Understanding ED: Peyronie’s Disease
Peyronie’s disease is a rare form of erectile dysfunction. Learn what causes it, how to know you’re at risk, and what treatment options are available.
Do You Have ED?
The difficulty to get or maintain an erection, sometimes referred to as “ED” for short, can cause problems in the bedroom for men of all ages. One form of ED called Peyronie’s disease causes a bend in the penis that can make an erection painful.
While a curved erection doesn’t always indicate a problem, men who have Peyronie’s disease may have trouble having sex, which can cause anxiety and discomfort. Click through the slideshow to understand more about Peyronie’s disease.
What Causes Peyronie’s Disease?
According to the Mayo Clinic, the cause of Peyronie’s disease is largely unknown. However, research suggests that the condition may develop after trauma to the penis, such as bending or hitting, which can cause bleeding and scar tissue build-up.
While injury may be the cause of Peyronie’s disease in some cases, the National Kidney and Urologic Diseases Clearinghouse (NKUDC) notes that often the condition arises without a traumatic event.
How to Know If You’re at Risk
Heredity and age both appear to play a role in Peyronie’s disease. As men get older, tissue changes can lead to easier injury and slower healing, putting them at greater risk for the condition.
Also, men with a connective tissue disorder called Dupuytren’s contracture have more chance of developing Peyronie’s disease. Dupuytren’s contracture is a thickening in the hand that makes your fingers pull inward.
Tests to Take
If you think you may have Peyronie’s disease, the first step is to visit your doctor. A physical exam can help your doctor determine if you have the condition. This exam may involve taking an initial measurement of your penis.
This can help during future visits to determine whether your penis has shortened and to identify the location and amount of scar tissue. Based on this information, your doctor may suggest an ultrasound or X-rays to reveal the presence of scar tissue.
Treatments to Try
Though it may be tempting to request medicine right away to solve this problem, many doctors prefer the watchful waiting approach if your symptoms aren’t severe or worsening.
If you’re experiencing more pain or penis curvature over time, your doctor may recommend medications—often drugs injected into the penis—or even surgery. While research is inconclusive on whether penile injections are effective, two types of medicines that may be prescribed are verapamil (usually used to treat high blood pressure) and interferon (which helps break down fibrous tissue).
Surgery is saved as a last course of action in the case of severe penis deformity. According to the National Library of Medicine, you should wait at least a year before turning to surgery for Peyronie’s disease (NIH, 2012).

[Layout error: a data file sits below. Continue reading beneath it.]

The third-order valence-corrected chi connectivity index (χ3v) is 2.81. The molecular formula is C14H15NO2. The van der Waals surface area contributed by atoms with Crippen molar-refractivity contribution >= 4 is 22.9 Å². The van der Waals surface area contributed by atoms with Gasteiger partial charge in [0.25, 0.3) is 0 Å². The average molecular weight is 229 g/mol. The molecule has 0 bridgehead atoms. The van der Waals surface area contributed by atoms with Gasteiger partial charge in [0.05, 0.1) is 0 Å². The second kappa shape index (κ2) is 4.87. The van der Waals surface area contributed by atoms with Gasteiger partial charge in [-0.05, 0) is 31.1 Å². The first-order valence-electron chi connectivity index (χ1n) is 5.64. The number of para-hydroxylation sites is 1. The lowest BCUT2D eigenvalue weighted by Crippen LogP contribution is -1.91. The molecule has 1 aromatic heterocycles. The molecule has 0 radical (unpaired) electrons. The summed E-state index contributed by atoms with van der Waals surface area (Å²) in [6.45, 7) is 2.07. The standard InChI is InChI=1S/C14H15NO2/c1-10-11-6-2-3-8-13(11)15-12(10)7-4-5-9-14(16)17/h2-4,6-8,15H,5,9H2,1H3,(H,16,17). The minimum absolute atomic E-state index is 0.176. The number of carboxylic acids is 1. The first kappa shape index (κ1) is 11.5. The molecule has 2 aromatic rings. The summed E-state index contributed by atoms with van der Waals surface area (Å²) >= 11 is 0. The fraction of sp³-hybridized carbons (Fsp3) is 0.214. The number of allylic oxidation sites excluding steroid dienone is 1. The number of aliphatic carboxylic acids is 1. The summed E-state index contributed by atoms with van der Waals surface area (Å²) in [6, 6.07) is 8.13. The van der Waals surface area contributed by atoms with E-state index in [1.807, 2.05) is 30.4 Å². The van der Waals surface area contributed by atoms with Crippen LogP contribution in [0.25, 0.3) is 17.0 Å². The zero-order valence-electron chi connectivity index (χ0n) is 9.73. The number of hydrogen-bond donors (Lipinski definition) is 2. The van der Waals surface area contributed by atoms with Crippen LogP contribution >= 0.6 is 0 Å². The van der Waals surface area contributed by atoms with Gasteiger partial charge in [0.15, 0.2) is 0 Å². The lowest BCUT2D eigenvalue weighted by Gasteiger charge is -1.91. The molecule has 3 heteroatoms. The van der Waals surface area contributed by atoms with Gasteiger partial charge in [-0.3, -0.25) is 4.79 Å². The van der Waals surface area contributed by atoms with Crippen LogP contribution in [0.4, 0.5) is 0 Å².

Facing Your Anxiety
Sex-related problems are stressful. Men with any form of ED may feel embarrassed or ashamed to have a problem with their penis, and may even think that it makes them less of a man. This type of anxiety can lead to problems with your sexual partner.
Take steps to nip stress in the bud. Talk to your partner about Peyronie’s disease and how it may affect your performance in bed. If necessary, enlist the support of your doctor or a therapist to help you cope with your condition.
When It Gets Complicated
In addition to the anxiety or stress that the condition may cause you—and perhaps also your partner—some other complications may arise from Peyronie’s disease. Due to difficulty achieving or keeping an erection, you may find it hard to have sexual intercourse at all. If intercourse is not possible, you may also find yourself dealing with difficulty fathering a child.
Seek support from your healthcare team, which may include your doctor and a psychological counselor, to help you face these complex issues.
Hope and Progress
New research is underway to help scientists better understand what causes Peyronie’s disease. A study being conducted by the National Institute of Diabetes and Digestive and Kidney Diseases (NIDDK) seeks to identify a common process that causes penile fibrosis and arterial stiffness in the body. Researchers are hopeful that their investigation into the process at the cellular level will help lead them to an effective therapy to help sufferers of Peyronie’s disease.
In the meantime, do what you can to understand the condition and take the necessary steps to improve your quality of life—both in and outside of the bedroom.